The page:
Journal of Fusion Energy

, Volume 9, Issue 2, pp 165–186 | Cite as

Electrochemical cold fusion trials at IPP garching

  • H. S. Bosch
  • G. A. Wurden
  • J. Gernhardt
  • F. Karger
  • J. Perchermeier
Special Issue: U.S. Department of Energy Workshop on Cold Fusion Phenomena. Part I


Following the report of Fleischmann and Pons,(1) we (The Bavarian Bubble Bottle Team) have attempted to reproduce their claims of cold nuclear fusion, and failed. We note that our measurements would not be able to detect neutrons at the level of Joneset al.(2) Three electrolytic cell experiments were conducted using palladium cathodes and Platinum anodes, in a 0.1-Molar solution of LiD in heavy water, without any signs of neutrons, tritium, or gammas above backgrounds, and within ±0.3 watt accuracy calorimetry, no excess heating. Excess heating at the levels of F&P would have been easily detected, if present. Intrinsic tritium, differing from each D2O bottle tested, was however observed. The longest duration experiment ran for 21 days, and was an attempt to duplicate the large “melting incident” of F&P. This was terminated on April 28, 1989, by throwing the vacuum-cast 22 gram, deuterium-loaded palladium cathode directly into liquid nitrogen, immediately next to a bare BF3 counter (backed by 25 cm of moderator), in order to attempt one of the Italian ENEA neutron production variants. No neutrons above backgrounds were seen, while counting for 1 hour, and also none while the piece warmed to room temperature over the next hour. Post-mortem analysis of the darkened, hardened Pd piece showed large crystal grains (up to 2 mm × 2 mm), and continuing evolution of gas bubbles at the grain boundaries even days after the experiment was ended. eight weeks after loading, the catalytically-active palladium piece continued to create heavy water (with exposure to oxygen in the air).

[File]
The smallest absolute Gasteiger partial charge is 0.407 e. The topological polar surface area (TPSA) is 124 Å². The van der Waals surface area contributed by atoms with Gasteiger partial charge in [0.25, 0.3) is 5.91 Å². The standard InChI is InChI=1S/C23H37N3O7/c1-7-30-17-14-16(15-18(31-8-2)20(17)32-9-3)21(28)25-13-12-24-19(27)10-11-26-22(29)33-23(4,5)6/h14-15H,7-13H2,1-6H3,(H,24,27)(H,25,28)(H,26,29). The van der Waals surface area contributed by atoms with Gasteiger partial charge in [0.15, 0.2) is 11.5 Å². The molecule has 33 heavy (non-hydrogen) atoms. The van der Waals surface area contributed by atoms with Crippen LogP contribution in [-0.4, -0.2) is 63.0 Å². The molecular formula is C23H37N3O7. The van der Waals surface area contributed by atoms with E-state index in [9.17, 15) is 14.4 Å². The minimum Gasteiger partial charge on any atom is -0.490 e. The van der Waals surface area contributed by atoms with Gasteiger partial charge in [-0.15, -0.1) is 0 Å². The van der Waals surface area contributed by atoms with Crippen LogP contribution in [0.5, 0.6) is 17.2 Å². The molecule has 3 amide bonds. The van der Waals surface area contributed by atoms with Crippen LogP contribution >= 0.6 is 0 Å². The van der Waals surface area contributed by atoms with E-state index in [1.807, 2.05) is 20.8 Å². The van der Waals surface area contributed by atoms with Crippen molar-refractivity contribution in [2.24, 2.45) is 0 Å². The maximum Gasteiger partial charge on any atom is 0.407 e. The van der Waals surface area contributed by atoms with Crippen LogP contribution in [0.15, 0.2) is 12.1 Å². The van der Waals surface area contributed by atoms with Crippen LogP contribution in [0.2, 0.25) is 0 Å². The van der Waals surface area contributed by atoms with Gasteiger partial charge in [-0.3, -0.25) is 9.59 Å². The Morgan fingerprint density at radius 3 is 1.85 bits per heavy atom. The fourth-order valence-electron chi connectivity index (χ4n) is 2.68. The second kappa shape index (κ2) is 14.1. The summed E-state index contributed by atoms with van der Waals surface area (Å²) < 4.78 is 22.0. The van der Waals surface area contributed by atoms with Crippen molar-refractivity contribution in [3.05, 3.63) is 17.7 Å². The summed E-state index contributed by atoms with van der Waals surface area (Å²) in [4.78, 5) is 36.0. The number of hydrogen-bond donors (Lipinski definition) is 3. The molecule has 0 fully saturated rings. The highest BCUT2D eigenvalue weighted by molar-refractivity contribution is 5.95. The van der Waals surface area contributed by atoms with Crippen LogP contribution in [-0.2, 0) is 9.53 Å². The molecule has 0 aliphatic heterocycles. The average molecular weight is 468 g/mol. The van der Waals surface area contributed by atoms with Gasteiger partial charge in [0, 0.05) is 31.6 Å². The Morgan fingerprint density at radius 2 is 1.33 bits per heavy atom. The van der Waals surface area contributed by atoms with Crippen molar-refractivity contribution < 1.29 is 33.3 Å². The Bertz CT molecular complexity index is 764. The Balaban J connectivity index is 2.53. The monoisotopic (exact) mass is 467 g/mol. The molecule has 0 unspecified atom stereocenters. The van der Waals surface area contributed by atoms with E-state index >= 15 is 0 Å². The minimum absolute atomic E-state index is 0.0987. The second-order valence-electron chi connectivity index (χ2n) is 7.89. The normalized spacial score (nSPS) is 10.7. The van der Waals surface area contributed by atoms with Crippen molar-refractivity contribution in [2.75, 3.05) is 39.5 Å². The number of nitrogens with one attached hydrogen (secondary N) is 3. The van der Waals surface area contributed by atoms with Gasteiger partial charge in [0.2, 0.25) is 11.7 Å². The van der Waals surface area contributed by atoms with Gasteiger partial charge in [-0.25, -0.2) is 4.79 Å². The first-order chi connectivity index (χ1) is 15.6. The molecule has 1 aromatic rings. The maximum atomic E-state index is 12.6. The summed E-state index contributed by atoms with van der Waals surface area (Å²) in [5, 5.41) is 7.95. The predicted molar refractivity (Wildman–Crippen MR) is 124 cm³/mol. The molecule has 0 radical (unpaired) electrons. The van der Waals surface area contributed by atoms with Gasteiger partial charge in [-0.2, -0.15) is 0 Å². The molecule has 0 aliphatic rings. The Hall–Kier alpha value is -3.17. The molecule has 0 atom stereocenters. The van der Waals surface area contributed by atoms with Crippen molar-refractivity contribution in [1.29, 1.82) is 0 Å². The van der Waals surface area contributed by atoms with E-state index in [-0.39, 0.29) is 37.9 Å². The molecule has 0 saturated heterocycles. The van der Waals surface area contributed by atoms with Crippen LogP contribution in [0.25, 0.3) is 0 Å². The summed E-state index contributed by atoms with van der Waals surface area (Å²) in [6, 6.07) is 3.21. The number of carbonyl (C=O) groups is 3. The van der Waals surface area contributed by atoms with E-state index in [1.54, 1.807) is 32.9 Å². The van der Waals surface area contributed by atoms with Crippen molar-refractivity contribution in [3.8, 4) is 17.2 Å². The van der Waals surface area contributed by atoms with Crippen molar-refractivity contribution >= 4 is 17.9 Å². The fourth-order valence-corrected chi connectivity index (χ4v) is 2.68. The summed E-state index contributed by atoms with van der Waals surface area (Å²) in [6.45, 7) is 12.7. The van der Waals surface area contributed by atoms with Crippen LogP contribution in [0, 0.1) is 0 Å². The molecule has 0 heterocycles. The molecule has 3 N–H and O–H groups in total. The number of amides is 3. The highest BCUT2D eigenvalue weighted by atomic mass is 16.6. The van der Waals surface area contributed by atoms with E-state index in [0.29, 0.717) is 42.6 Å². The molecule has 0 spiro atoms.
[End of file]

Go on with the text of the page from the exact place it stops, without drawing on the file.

Palladium Deuterium Tritium Heavy Water Strip Chart Recorder 
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Copyright information

© Plenum Publishing Corporation 1990

Authors and Affiliations

  • H. S. Bosch
    • 1
  • G. A. Wurden
    • 2
  • J. Gernhardt
    • 1
  • F. Karger
    • 1
  • J. Perchermeier
    • 1
  1. 1.Max-Planck-Institut für Plasma PhysikGarchingGermany
  2. 2.Los Alamos National LaboratoryLos Alamos

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